Symposia

Tuesday, June 24th

The conceptualization of emotions. Synchronic and diachronic cultural variation

Convener: Ad Foolen; participants: James Mischler, Ene Vainik, A. Baicchi, Barbara Lewandowska-Tomaszczyk, Ruti Vardi, Angeliki Athanasiadou, Tessa Yuditha, Ad Foolen

Figurative expressions for emotions are typically grounded in image schemas which, in their turn, are grounded in bodily experience. This does not automatically lead to the same conceptualizations in all languages. Cultural models play a role as well. They act as ‘selectors’ from the many figurative possibilities that are provided by image schemas and bodily experience, resulting in variation in the world’s languages.
In the seven contributions to this symposium, new research will be presented in which the role of culture in the conceptualization of emotions is in focus. The data vary on the synchronic and diachronic dimension and are taken from different cultures. An important goal of the symposium will be to explore general constraints on the cultural variation. Can we make predictions regarding the conceptualization of emotions on the basis of characteristics of specific cultures?  more>>

Wednesday, June 25th

Cognitive and Cross-linguistic Aspects of Literature

Convener: Esther Pascual; participants: Esther Pascual, Sergei Sandler, Marla Perkins

The symposium examines the cognition of literature in various languages. Session one focuses on how the cognitive function of attention directs the content of developing oral literatures; Session two focuses on how conversants cognitively manage the different levels of characters’ dialogues; and Session three focuses on issues in translation of indirect speech in literature, suggesting that multiple viewpoints are managed in language-specific ways. more >>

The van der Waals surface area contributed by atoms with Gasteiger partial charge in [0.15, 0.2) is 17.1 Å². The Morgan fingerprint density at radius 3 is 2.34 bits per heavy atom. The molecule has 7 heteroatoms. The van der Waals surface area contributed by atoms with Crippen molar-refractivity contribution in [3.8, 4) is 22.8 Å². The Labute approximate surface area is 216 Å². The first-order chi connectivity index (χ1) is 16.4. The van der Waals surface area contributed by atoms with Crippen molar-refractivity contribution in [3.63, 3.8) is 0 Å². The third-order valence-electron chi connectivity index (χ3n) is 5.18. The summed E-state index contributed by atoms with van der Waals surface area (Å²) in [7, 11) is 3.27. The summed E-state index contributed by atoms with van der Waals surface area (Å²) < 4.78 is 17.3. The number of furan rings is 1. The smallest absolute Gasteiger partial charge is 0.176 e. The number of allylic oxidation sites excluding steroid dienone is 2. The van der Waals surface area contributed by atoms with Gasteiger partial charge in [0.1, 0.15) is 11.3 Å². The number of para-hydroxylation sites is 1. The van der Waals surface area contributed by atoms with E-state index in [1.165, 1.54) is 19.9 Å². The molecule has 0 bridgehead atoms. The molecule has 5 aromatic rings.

Thursday, June 26th

Abstract hierarchical models in linguistics and their relevance for cognition and behaviour

Convener: Jamie Williams; participants: Noah Russell, Jamie Williams, Derek Irwin

Given the physicalist stance taken by modern day cognitive science, theorizing about the mind must be grounded in our current understanding of physical systems, normally focusing on the brain and nervous systems. Since the advent of modern day cognitive science, much important progress has been made in attempting to locate where certain cognitive processes may take place in the brain. However, although the nature of psychological processes and fine-grained details of neurons as biological entities are well known, discovering how these two aspects of cognitive processes are linked remains an outstanding question.
The Neurophotonics Lab at the University of Nottingham is currently developing the Simple Living Artificial Brain system (SLAB), in order to provide the experimental means to investigate the links between low-level neural activity and cognitive and behavioural processes. The SLAB is simple enough so that accurate physical data can be recorded from the system, while having enough complexity in order that it can produce meaningful examples of behaviour. more>>

Faculty of Philosophy and Sociology